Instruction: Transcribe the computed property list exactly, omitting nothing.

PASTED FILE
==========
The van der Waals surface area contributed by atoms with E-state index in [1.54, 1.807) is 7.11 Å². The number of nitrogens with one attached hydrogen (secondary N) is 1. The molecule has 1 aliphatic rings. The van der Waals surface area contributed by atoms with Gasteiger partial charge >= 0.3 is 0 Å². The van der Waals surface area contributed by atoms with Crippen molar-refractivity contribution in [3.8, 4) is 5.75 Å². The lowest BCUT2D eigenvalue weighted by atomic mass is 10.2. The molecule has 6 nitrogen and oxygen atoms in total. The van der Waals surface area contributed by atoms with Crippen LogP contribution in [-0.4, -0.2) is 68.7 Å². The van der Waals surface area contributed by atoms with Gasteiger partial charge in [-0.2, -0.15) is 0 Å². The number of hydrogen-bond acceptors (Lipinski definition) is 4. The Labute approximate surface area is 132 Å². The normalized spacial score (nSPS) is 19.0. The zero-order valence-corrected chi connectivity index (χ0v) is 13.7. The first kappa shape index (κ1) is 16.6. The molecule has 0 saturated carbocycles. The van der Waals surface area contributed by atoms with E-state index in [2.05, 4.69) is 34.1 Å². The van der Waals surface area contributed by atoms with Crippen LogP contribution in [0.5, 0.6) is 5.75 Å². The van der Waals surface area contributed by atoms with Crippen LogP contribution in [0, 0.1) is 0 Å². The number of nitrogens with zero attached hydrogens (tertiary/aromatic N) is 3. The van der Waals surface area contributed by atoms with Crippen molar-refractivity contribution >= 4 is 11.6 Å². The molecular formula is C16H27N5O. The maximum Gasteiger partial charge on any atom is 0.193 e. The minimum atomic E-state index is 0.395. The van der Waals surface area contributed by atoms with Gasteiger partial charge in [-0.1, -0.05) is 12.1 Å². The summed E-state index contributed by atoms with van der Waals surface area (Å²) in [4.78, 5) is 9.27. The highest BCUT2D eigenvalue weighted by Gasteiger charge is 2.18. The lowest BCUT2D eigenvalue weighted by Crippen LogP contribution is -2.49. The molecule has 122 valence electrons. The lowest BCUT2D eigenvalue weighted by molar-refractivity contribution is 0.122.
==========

The van der Waals surface area contributed by atoms with E-state index in [1.54, 1.807) is 7.11 Å². The number of nitrogens with one attached hydrogen (secondary N) is 1. The molecule has 1 aliphatic rings. The van der Waals surface area contributed by atoms with Gasteiger partial charge >= 0.3 is 0 Å². The van der Waals surface area contributed by atoms with Crippen molar-refractivity contribution in [3.8, 4) is 5.75 Å². The lowest BCUT2D eigenvalue weighted by atomic mass is 10.2. The molecule has 6 nitrogen and oxygen atoms in total. The van der Waals surface area contributed by atoms with Crippen LogP contribution in [-0.4, -0.2) is 68.7 Å². The van der Waals surface area contributed by atoms with Gasteiger partial charge in [-0.2, -0.15) is 0 Å². The number of hydrogen-bond acceptors (Lipinski definition) is 4. The Labute approximate surface area is 132 Å². The normalized spacial score (nSPS) is 19.0. The zero-order valence-corrected chi connectivity index (χ0v) is 13.7. The first kappa shape index (κ1) is 16.6. The molecule has 0 saturated carbocycles. The van der Waals surface area contributed by atoms with E-state index in [2.05, 4.69) is 34.1 Å². The van der Waals surface area contributed by atoms with Crippen LogP contribution in [0.5, 0.6) is 5.75 Å². The van der Waals surface area contributed by atoms with Crippen LogP contribution in [0, 0.1) is 0 Å². The number of nitrogens with zero attached hydrogens (tertiary/aromatic N) is 3. The van der Waals surface area contributed by atoms with Crippen molar-refractivity contribution >= 4 is 11.6 Å². The molecular formula is C16H27N5O. The maximum Gasteiger partial charge on any atom is 0.193 e. The minimum atomic E-state index is 0.395. The van der Waals surface area contributed by atoms with Gasteiger partial charge in [-0.1, -0.05) is 12.1 Å². The summed E-state index contributed by atoms with van der Waals surface area (Å²) in [4.78, 5) is 9.27. The highest BCUT2D eigenvalue weighted by Gasteiger charge is 2.18. The lowest BCUT2D eigenvalue weighted by Crippen LogP contribution is -2.49. The molecule has 122 valence electrons. The lowest BCUT2D eigenvalue weighted by molar-refractivity contribution is 0.122.